The two sides brought in expert testimony to debate whether Ismaili Muslim is a religion or a race, but Judge Evans excluded the plaintiff’s expert as unqualified. ARA also publishes a monthly newsletter with articles and information about new contracts as well as tips for running a successful convenience store. It hosts seminars on topics of relevance to its members, such as check cashing. Despite limiting membership to those of Ismaili Muslim faith, it does not hold religious services or have a religious element to its work, said the documents. ARA does not advertise for members, but court documents say potential members learn about the organization through word-of-mouth or at jamat khana, a place of worship for Ismaili Muslims.

The contract at issue in the case was signed in 2007. It called for participating ARA member stores to provide two-for-one refrigerated space for Pepsi products over Coca-Cola products. According to the two-year contract, Pepsi products would be placed in the "first position" in display cases. In return, Pepsi would provide ARA with conversion funding of $1 million (to be distributed to participating members), and base funding of $2 per case of certain Pepsi products. Under the contract, half of ARA’s conversion funding was contingent on ARA member stores reaching combined sales of 1.1 million cases of the designated Pepsi products. If the sales goal was not met, ARA would have to give back a pro-rated share of the $1 million. As it turned out, ARA terminated the agreement with Pepsi after a year and signed a new agreement with Coca-Cola in 2008.

Wilson’s Grocery is located near Atlanta in Covington, Ga. It sells fishing and hunting supplies, beer and wine, soft drinks, groceries, gasoline and other items. It also has a restaurant and sells both Coca-Cola and Pepsi products.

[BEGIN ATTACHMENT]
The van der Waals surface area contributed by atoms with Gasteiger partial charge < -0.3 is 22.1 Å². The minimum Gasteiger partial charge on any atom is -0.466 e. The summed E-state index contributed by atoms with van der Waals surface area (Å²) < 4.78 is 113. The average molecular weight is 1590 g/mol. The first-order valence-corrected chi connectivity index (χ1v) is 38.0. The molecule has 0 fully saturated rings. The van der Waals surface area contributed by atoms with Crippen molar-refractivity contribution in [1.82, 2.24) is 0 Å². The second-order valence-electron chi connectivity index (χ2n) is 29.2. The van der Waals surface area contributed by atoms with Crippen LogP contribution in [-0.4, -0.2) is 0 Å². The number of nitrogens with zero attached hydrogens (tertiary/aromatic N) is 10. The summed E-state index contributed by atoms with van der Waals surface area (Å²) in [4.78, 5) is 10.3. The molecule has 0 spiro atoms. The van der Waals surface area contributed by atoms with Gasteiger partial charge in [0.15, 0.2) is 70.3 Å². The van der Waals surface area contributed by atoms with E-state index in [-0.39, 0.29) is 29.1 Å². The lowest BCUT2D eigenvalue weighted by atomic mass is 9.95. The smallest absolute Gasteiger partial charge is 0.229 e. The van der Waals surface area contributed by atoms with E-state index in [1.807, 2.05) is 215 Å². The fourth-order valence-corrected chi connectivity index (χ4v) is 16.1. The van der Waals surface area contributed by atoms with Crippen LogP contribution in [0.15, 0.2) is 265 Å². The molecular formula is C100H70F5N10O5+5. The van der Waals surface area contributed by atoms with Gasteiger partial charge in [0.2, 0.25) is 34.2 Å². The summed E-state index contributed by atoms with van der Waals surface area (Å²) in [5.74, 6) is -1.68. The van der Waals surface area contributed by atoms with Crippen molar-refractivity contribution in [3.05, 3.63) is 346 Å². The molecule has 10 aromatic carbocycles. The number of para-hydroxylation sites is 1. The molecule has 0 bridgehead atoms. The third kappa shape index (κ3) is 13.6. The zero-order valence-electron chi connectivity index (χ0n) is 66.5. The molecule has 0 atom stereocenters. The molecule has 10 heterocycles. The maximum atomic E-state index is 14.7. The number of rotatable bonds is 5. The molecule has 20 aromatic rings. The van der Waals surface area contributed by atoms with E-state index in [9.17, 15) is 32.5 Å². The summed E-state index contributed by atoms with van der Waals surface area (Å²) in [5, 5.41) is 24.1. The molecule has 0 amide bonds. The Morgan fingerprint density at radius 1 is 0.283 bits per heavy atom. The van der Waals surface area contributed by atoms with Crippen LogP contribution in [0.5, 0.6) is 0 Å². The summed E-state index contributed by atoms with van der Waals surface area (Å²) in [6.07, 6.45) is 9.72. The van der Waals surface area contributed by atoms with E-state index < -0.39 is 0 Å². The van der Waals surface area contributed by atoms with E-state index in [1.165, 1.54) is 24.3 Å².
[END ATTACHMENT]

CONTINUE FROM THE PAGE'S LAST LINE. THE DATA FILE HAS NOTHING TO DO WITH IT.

Potts Grocery is located nearby and sells similar products as Wilson’s.

According to Wilson’s deposition, he learned of ARA’s contract with Pepsi through his Coca-Cola sales representative. After several conversations with Pepsi and then ARA, some of them described as heated, and some of which he secretly tape-recorded, Wilson contacted a lawyer.

"At that point, I said ‘OK, they are the Atlanta Retailers Association, anyone can join and get in on the deal.' I went up there are tried to apply, and they refused my application. Then I asked them point blank why, they said it was strictly an Asian group—I didn't argue with them, I just left and then got an attorney," Wilson told CSNews Online in 2007. "It wasn't about the money, it's about being treated fairly, there's so many of us 'mom and pop stores,' as I call them here, and it's hard to compete when there's that type of competition against us. You can't compete," Wilson said.

At presstime, Wilson and Potts’ case against Pepsi remains pending, according to court documents. Both plaintiffs and Pepsi were directed by the judge to prepare a proposed consolidated pretrial order no later than April 30.

Related News:

-- Independents Sue Atlanta Retailers Association – June 18, 2007

-- Local C-store Association Accused of Discrimination – May 29. 2007